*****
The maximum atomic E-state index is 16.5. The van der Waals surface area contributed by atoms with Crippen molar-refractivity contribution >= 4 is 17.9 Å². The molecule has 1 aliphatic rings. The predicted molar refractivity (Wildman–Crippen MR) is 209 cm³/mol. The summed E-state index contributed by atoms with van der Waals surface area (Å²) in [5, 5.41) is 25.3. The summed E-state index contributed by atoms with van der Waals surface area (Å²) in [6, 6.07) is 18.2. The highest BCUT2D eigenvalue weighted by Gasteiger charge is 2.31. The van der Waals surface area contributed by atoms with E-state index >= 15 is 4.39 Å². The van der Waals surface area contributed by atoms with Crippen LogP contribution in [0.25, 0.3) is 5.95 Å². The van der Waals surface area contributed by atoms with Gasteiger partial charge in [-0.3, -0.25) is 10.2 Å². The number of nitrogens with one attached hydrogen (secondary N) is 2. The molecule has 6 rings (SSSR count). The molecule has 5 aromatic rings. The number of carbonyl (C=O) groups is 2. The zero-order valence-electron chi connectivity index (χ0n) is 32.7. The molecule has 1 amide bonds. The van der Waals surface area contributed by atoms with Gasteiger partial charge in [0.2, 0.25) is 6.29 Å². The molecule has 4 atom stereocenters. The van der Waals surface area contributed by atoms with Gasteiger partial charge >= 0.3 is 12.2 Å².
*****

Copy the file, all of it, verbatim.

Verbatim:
The maximum atomic E-state index is 16.5. The van der Waals surface area contributed by atoms with Crippen molar-refractivity contribution >= 4 is 17.9 Å². The molecule has 1 aliphatic rings. The predicted molar refractivity (Wildman–Crippen MR) is 209 cm³/mol. The summed E-state index contributed by atoms with van der Waals surface area (Å²) in [5, 5.41) is 25.3. The summed E-state index contributed by atoms with van der Waals surface area (Å²) in [6, 6.07) is 18.2. The highest BCUT2D eigenvalue weighted by Gasteiger charge is 2.31. The van der Waals surface area contributed by atoms with E-state index >= 15 is 4.39 Å². The van der Waals surface area contributed by atoms with Crippen LogP contribution in [0.25, 0.3) is 5.95 Å². The van der Waals surface area contributed by atoms with Gasteiger partial charge in [-0.3, -0.25) is 10.2 Å². The number of nitrogens with one attached hydrogen (secondary N) is 2. The molecule has 6 rings (SSSR count). The molecule has 5 aromatic rings. The number of carbonyl (C=O) groups is 2. The zero-order valence-electron chi connectivity index (χ0n) is 32.7. The molecule has 1 amide bonds. The van der Waals surface area contributed by atoms with Gasteiger partial charge in [0.2, 0.25) is 6.29 Å². The molecule has 4 atom stereocenters. The van der Waals surface area contributed by atoms with Gasteiger partial charge >= 0.3 is 12.2 Å².